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What Does It Mean to Lose Water Weight?

Losing Water Weight vs. Losing Fat

When dishing on dieting, the notion of "losing only water weight" is mentioned often and with negative connotations. But what does this really mean? Here's some information and advice on the issue from a board-certified physician who practices in Southern California.

Dear DrSugar,
What does it mean "to only lose water weight"? I hear people say this when talking about fad diets and juice cleanses and that it's a bad thing. I just don't know what it means.
— Confused on H20

This is a fantastic question because dieting is so common in today's society and we all hear about "losing water weight" and its connection with dieting and weight loss. So let's clear up our confusion.

During the first few weeks of weight loss due to dieting, a rapid drop in pounds is normal according to the Mayo Clinic. When you reduce your caloric intake, your body gets its needed energy by releasing and utilizing its stores of glycogen, which is a type of carbohydrate found in the muscles and the liver. Glycogen holds onto water, so when glycogen is used and burned up for energy, it also releases the water it holds onto. This is about 4 grams for every gram of glycogen. This results in the initial "water weight" loss that accompanies early weight loss from dieting and calorie restriction.

Detoxification diets and juice/fluid cleanses are marketed to the general public as a way to remove toxins from the body, purge pounds of excess fat, clear your complexion, and boost your immune system. However, there is concern that these cleanses do not improve a person's health but instead may actually harm it. In an article MSNBC Dr. Nasir Maloo states "Your body does a perfectly good job of getting rid of toxins on its own." The gastroenterologist adds, "There’s no evidence that these types of diets are necessary or helpful."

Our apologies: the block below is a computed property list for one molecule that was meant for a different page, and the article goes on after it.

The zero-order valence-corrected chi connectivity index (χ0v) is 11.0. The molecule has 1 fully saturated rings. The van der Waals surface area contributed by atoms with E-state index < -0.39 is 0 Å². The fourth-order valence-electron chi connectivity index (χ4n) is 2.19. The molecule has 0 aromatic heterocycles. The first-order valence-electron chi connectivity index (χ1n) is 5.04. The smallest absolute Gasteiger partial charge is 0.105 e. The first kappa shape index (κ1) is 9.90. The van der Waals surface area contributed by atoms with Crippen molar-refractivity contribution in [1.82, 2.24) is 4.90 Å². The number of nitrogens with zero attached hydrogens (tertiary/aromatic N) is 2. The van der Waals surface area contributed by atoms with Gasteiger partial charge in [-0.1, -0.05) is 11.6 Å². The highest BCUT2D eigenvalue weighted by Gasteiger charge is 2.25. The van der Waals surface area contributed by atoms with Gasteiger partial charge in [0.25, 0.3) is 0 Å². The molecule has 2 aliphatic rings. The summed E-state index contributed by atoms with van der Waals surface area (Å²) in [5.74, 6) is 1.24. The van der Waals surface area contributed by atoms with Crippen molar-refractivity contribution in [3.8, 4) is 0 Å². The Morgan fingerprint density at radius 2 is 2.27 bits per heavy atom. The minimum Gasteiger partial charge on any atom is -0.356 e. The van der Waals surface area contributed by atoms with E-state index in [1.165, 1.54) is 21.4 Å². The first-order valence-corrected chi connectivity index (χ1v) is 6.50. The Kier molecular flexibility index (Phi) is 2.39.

WebMD reports that there can be many serious side effects and complications from such a severe crash diet such as a cleanse. The Mayo Clinic lists dehydration, fatigue, nausea and dizziness as possible effects of a "detoxification" cleanse. Some detoxification diets include the use of laxatives as a way to "cleanse" the body, however, laxative use/abuse can result in severe dehydration, electrolyte abnormalities, dependence, and heart or colon damage in the long term.

Given what we now know about losing water weight and detoxification/crash diets, it should be evident why in the long-term, these types of diets do not work. They are too restrictive to keep up with in the long-term and can cause a whole host of side effects. Most weight lost from these types of diets is water weight due to the body’s need for energy and when one resumes a more normal diet, they will likely gain back the weight (and even more than what they originally lost!). One positive thing to take away from detox diets is that it is important to drink lots of fluids and water and to eat more fruits and vegetables. However, the best way to lose weight and maintain it is to combine a healthy diet with lean proteins, whole grains, fruits and vegetables with a regular exercise routine!

DrSugar's posts are for informational purposes only and should not be considered medical advice, diagnosis, or treatment recommendations. Click here for more details.

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